Gordon, I wanted to follow up on your points regarding technology, efficiency and education. Technology is indeed a great driver of efficiencies. If a process, system, or company as a whole needs to become more efficient, technology is often the answer. It is true that sometimes the advances in technology outdo the capabilities of an organization. As a result, some companies respond by further educating their employees, as you pointed out. Other companies choose to outsource. While the goal of outsourcing for a company is to meet technological standards and improve efficiencies, it sometimes has a negative effect. According to Carmen Weigelt, a strategy professor at Tulane University, outsourcing can sometimes hinder a company’s ability to be adaptable to technological changes, especially as the technology is in its emergent stage. This leads me to say that while technology offers great strategic advantages for companies, they should carefully consider how they intend to adapt to the change and not act rashly.
Weigelt, C., & Sarkar, M. (2012). Performance implications of outsourcing for technological innovations: managing the efficiency and adaptability trade-off. Strategic Management Journal, 33(2), 189-216. doi:10.1002/smj.951
At times taking a new leap into technology may seem like a risk, but it is also a necessary step in growing any business. The tough decision that many companies face is will the cost benefits of upgrading technology out weigh the cost of the upgrading. They must also take in to account the time period before they feel the technology will become obsolete, which currently is happening very rapidly in many instances. Technological upgrades also come with new user interfaces which can slow down or cause a gap in production because employees often need training and time to learn these things. Powell (1997) discusses these difficulties and making the tough choice of moving forward technologically in an age riddled with technology. I personally believe with an intelligent and quick learning workforce, most company can use technological advancements to their benefit. Of course this technology must all be applied effectively.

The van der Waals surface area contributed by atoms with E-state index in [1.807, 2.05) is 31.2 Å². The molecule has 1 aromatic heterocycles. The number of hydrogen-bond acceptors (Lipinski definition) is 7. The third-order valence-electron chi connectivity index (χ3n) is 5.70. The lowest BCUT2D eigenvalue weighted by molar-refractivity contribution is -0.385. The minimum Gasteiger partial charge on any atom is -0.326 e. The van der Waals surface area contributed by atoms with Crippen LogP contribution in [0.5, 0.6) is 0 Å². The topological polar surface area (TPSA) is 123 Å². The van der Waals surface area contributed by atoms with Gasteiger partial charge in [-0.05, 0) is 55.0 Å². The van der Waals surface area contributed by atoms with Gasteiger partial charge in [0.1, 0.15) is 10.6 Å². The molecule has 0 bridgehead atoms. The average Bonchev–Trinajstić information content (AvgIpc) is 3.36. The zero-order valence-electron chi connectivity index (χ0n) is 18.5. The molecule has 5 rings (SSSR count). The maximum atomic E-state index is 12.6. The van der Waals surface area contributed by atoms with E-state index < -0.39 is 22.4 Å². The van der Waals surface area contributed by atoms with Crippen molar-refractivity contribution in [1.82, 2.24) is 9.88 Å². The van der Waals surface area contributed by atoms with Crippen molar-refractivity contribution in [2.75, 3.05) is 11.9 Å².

Powell, Thomas. Information Technology as Competitive advantage. Bryant College, Rhode Island. 1997
One particularly well publicized mass adoption of new technology in the workplace was the original iPad. As I recall, a few years ago when the iPad was initially released many businesses small and large jumped on board the new technology fad band wagon and invested in the purchasing of these tablets for IT employees in some cases and for all employees in others. There was nothing like tablets on the market and the thought was that these devices would make employees more mobile. The problem with the early adoption of these devices was their incredibly high total cost of ownership (Mouritsen, 2013). These early tablets resulted in costs related to deployment, training, support, and development of apps in order to be functional. As a result, early adopters found that by the time the iPad was becoming a usable tool it was blown out of the water by the much improved second-generation iPad.
Management should be weary when deploying new technology. The iPad lesson take away is that development teams should always be given adequate time with new technology before its potential implementation.
Mouritsen, M. (2013). Is Your Organization Managing or Mangling Its Technology Assets?. Strategic Finance, 95(1), 35-41.